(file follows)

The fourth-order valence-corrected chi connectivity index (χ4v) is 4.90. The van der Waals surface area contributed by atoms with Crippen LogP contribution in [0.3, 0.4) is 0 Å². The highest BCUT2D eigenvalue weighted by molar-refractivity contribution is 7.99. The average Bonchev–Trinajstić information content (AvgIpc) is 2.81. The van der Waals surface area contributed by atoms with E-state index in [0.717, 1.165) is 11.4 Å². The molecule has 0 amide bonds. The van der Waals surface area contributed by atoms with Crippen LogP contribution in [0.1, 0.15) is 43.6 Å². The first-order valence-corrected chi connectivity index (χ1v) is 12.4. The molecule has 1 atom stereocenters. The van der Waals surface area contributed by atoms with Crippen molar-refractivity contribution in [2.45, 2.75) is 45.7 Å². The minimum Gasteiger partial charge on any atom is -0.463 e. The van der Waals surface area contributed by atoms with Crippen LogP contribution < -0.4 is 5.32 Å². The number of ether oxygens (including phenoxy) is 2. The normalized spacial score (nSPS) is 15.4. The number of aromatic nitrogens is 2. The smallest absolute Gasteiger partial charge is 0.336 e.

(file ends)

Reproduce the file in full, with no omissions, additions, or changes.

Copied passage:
The fourth-order valence-corrected chi connectivity index (χ4v) is 4.90. The van der Waals surface area contributed by atoms with Crippen LogP contribution in [0.3, 0.4) is 0 Å². The highest BCUT2D eigenvalue weighted by molar-refractivity contribution is 7.99. The average Bonchev–Trinajstić information content (AvgIpc) is 2.81. The van der Waals surface area contributed by atoms with E-state index in [0.717, 1.165) is 11.4 Å². The molecule has 0 amide bonds. The van der Waals surface area contributed by atoms with Crippen LogP contribution in [0.1, 0.15) is 43.6 Å². The first-order valence-corrected chi connectivity index (χ1v) is 12.4. The molecule has 1 atom stereocenters. The van der Waals surface area contributed by atoms with Crippen molar-refractivity contribution in [2.45, 2.75) is 45.7 Å². The minimum Gasteiger partial charge on any atom is -0.463 e. The van der Waals surface area contributed by atoms with Crippen LogP contribution < -0.4 is 5.32 Å². The number of ether oxygens (including phenoxy) is 2. The normalized spacial score (nSPS) is 15.4. The number of aromatic nitrogens is 2. The smallest absolute Gasteiger partial charge is 0.336 e.